Your Questions About Paper Trading Options

Sandra asks…

i need help on a research paper !!!!?

i have this paper due on drivers ed and i have no idea how to get started on this , i am going to copy and paste the instructions for the paper below , if you guys could help in any way possible that would be great 🙂

Your Aunt Crazy has just hit the lottery and has decided to give you money to purchase a car.  She has decided to give you $500.00 a month towards your purchase.  This money needs to be used to purchase a car and pay for insurance (“Your Fault” is not an insurance company).  You now have the opportunity to buy any car that will fit into your budget.  Before you begin, you are asked to trade in any car in your family to help with your finances.  Enjoy the shopping experience!!
Your cover will consist of a title.  You may use any title you wish.  This page must also include your name, class period and date.  Be creative and design a cover that is colorful and interesting.
Your second page will be the specifics of your new car.  This will include all of the options and the price that were quoted by the dealer.  You may add a picture of this car if you can find one.
The third page will be specifics on the vehicle that you traded in, including the price that was suggested by Kelley Blue Book or Edmunds.
The fourth page will explain the payment for your new car including the insurance that you will purchase for the car and the monthly breakdown for both payments.
The fifth page will be economy information on your car such as mileage in city and open roads.  Also included on this page will be a safety rating for your trade-in vehicle and the new car that you are purchasing.  You must provide two examples of cars that have the safest rating and two that have the poorest ratings.  Give a brief explanation on why two cars you chose have a poor rating.  Also on this page, you are to explain the “Lemon Law” and provide information on this law that protects consumers.
The sixth page will be dedicated to scams.  You are to search the resources to find 4 dealer scams and 4 insurance scams that you should be aware of when purchasing a car and insurance.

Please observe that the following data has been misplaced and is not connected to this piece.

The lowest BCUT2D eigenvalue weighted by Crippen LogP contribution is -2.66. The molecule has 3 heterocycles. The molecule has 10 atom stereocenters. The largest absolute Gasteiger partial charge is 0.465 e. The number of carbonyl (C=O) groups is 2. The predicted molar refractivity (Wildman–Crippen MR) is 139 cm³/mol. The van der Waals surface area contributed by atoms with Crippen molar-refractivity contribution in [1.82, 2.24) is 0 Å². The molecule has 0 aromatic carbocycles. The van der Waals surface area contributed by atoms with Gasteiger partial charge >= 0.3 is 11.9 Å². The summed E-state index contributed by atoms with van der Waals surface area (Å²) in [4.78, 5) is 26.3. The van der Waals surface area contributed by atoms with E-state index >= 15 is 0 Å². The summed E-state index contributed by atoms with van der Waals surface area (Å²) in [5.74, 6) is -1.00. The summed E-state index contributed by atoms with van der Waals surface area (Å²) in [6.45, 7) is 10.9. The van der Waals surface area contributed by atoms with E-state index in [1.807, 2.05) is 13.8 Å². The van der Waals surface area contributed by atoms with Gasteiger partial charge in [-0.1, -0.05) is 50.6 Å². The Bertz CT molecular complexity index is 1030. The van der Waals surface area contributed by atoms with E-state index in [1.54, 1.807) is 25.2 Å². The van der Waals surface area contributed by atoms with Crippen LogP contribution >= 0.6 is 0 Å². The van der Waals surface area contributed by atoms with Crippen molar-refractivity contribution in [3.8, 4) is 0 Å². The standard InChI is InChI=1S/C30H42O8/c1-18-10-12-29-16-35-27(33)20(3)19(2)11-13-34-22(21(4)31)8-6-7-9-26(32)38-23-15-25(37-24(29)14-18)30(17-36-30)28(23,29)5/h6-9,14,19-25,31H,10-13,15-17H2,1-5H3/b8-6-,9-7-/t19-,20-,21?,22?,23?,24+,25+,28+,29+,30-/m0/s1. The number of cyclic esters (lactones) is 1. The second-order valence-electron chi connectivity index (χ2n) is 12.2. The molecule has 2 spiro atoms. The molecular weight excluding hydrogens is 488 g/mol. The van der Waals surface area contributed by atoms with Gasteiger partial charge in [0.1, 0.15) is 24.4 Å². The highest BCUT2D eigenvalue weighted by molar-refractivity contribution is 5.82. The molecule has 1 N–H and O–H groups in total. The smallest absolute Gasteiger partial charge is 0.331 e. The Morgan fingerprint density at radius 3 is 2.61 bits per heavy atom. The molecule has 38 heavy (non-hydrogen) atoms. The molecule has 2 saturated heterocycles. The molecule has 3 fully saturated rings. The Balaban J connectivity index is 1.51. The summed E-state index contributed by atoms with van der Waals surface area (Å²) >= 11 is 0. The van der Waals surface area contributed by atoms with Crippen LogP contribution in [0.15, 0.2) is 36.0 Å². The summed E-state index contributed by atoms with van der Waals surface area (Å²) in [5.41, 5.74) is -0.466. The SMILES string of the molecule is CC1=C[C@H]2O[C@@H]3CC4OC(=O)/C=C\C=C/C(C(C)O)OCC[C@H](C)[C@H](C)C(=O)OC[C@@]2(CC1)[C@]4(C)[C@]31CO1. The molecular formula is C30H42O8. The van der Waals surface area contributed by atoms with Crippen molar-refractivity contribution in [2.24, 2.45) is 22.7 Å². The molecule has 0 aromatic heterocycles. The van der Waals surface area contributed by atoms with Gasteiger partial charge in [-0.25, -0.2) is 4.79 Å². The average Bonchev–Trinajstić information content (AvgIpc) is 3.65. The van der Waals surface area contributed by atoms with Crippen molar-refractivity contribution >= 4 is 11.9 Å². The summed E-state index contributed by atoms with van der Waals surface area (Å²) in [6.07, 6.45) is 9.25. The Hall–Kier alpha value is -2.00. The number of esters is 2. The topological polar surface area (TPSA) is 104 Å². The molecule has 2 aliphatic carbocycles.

The seventh and final page will consist of a detailed explanation on how to jump start your car.  You can also find this information in the resources provided for you.  Lastly, you must give credit for information that you borrowed from a source.  Always give credit where credit is due!!
Remember to use the sites search option if you are unable to find the information that you are looking for.
Trade In Sites
HYPERLINK “” Edmunds
HYPERLINK “” Kelley’ Blue Book          
HYPERLINK “” National Highway Traffic Safety Administration – Automobile Safety Ratings/Crash Tests
HYPERLINK “” Car Buying Tips – Lemon Law Information/Dealer Scams/Jump Start/Loan Spreadsheets
HYPERLINK “” Calculate Financing – Gives monthly payment for a car being financed
HYPERLINK “” Reader’s Digest HYPERLINK “” – Safety ratings and other important car information
FAQ’s – Frequently Asked Questions
1.  Must I use the recommended resources to complete this assignment?
        You may use any web resources that you would like to use.  Just keep in mind that the sites that you choose must be within the guidelines.
2.  Do I have to credit my resources?
        Yes you must!!  It is very important to give credit where credit is due….Make sure you copy and paste the web sites address of all sites that you use on the last page of your assignment.  This includes any pictures or text that you borrowed from another source.
3.  Can I use a digital camera or scanner for parts of my project?
        You most certainly can!!  Use anything that you want to put pictures in your project.  The more creative you are, the better your grade will be.

John answers:

Oh this is an easy one. Take the most expensive car your family owns for trade in. Look up the kelly blue book price online. This can be a jumping off point. Then go to somewhere like and look for the kind of car you like in a reasonable price range (like $169 a month) then go to like progressive and get a free rate quote. The hardest part is making the numbers fit, but I guess the point of the paper is to simulate real life.

Richard asks…

Do I have to report granted stock options on my tax return?

In lieu of payment, I was granted X amount of shares in a private company that is not publicly traded. I did not pay anything for them, and they were not employee ISO options (I am not an employee of the company). They were just given, on paper (a contract; no real stock certificate or anything). Do I have to report the value of what the shares are on my taxes?